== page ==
CAG’s study on Tamil Nadu’s fare free bus for women scheme found that women saved, on average, Rs 601 to Rs 800 per month. They used this money for their family -on household needs, education, and healthcare. Full report out soon! Follow us to learn more.
An accessible public transportation system ensures that everyone, irrespective of age or disability, can seamlessly and independently navigate the transportation network. Unnecessary impediments not only cause inconvenience to commuters but may also deter people from utilising public transport altogether.
Let’s take a moment to revisit our past, understand our present and look into our future. During my school days, until about 5th standard, my parents used to walk me to school. Gradually, my parents gained confidence in my traffic navigation abilities and let me cycle to school with a few friends from my neighbourhood. My normal routine after school involved playing in the local streets with my friends till dusk and getting back home when the street lights went on. After a certain age, I was independently mobile with the help of my cycle.
On Twitter I came across someone lamenting a recently announced plan to build more flyovers in some Indian city (it matters not which city as this is a common phenomenon across the country). The tweet pointed out that increasing road infrastructure for private vehicles only encourages more private vehicles and it's a zero sum game. Of course, Twitter being what it is, someone immediately took umbrage, accusing the person of wanting to deny economically/socially disadvantaged people from climbing up the ladder and having access to their own personal vehicle.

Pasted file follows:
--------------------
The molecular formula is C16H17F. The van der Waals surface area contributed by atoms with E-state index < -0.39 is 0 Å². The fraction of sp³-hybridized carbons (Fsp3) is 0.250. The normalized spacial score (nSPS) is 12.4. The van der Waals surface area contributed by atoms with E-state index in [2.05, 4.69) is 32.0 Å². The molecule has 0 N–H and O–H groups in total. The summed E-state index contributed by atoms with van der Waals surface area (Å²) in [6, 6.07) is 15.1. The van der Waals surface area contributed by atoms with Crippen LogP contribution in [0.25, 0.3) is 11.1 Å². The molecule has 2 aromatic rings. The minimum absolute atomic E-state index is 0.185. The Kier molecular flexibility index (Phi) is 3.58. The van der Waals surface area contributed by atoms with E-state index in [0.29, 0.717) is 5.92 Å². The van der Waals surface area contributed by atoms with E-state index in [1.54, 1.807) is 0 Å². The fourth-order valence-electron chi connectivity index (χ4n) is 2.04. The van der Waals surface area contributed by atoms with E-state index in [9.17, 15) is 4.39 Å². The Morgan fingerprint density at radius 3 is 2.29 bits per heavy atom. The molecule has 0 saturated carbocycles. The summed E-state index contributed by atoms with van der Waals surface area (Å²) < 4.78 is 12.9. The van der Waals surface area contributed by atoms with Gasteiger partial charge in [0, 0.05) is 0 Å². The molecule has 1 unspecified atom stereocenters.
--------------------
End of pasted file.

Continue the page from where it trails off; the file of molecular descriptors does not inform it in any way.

A study on how commuters in Chennai are accessing public transit information. Accurate, easy to access information on routes, fares, service and frequency of public transport services is key to promoting public transport. How does Chennai fare in this?
In May 2021, the Tamil Nadu government launched a scheme that made public city and town buses (with certain caveats) free for women. While the rides are completely free (with no restrictions on the number of trips per day or month), the scheme is applicable only on ‘white board’ buses. The white board buses are what are known as Ordinary Bus Routes and represent the most inexpensive category of service that halts at all bus stops on a given route.
It is a truth universally acknowledged that public transit in Chennai is fragmented, poor in service quality, and dying a slow death in the last two decades. Certainly the patronage numbers would support this with modal share dropping over the last few decades, concomitant with an increase in the modal share of private vehicles.
Are you a public transport user in Chennai? Do you have any suggestions, grievances or complaints on the public transport you use? Take the Government of India's #Transport4all citizen feedback survey now https://tinyurl.com/4kjashw8